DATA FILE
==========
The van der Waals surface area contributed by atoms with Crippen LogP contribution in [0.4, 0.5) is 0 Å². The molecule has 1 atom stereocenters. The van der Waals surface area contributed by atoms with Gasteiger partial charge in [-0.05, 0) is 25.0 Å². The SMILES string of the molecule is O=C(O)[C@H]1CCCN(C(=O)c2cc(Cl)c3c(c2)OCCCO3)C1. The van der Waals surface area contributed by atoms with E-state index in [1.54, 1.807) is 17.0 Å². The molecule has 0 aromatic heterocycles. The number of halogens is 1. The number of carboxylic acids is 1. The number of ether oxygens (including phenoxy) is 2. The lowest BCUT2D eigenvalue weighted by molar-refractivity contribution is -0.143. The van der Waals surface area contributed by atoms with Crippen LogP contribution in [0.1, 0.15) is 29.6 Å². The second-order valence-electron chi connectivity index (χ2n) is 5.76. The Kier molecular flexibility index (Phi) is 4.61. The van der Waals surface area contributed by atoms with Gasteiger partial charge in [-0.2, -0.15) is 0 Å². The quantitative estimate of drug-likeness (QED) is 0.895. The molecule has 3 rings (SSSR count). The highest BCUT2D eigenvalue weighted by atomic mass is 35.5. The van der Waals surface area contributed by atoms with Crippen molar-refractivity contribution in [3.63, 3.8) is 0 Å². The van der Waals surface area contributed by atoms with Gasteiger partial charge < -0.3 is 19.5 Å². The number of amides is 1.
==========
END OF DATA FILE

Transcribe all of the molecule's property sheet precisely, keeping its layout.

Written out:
The van der Waals surface area contributed by atoms with Crippen LogP contribution in [0.4, 0.5) is 0 Å². The molecule has 1 atom stereocenters. The van der Waals surface area contributed by atoms with Gasteiger partial charge in [-0.05, 0) is 25.0 Å². The SMILES string of the molecule is O=C(O)[C@H]1CCCN(C(=O)c2cc(Cl)c3c(c2)OCCCO3)C1. The van der Waals surface area contributed by atoms with E-state index in [1.54, 1.807) is 17.0 Å². The molecule has 0 aromatic heterocycles. The number of halogens is 1. The number of carboxylic acids is 1. The number of ether oxygens (including phenoxy) is 2. The lowest BCUT2D eigenvalue weighted by molar-refractivity contribution is -0.143. The van der Waals surface area contributed by atoms with Crippen LogP contribution in [0.1, 0.15) is 29.6 Å². The second-order valence-electron chi connectivity index (χ2n) is 5.76. The Kier molecular flexibility index (Phi) is 4.61. The van der Waals surface area contributed by atoms with Gasteiger partial charge in [-0.2, -0.15) is 0 Å². The quantitative estimate of drug-likeness (QED) is 0.895. The molecule has 3 rings (SSSR count). The highest BCUT2D eigenvalue weighted by atomic mass is 35.5. The van der Waals surface area contributed by atoms with Crippen molar-refractivity contribution in [3.63, 3.8) is 0 Å². The van der Waals surface area contributed by atoms with Gasteiger partial charge < -0.3 is 19.5 Å². The number of amides is 1.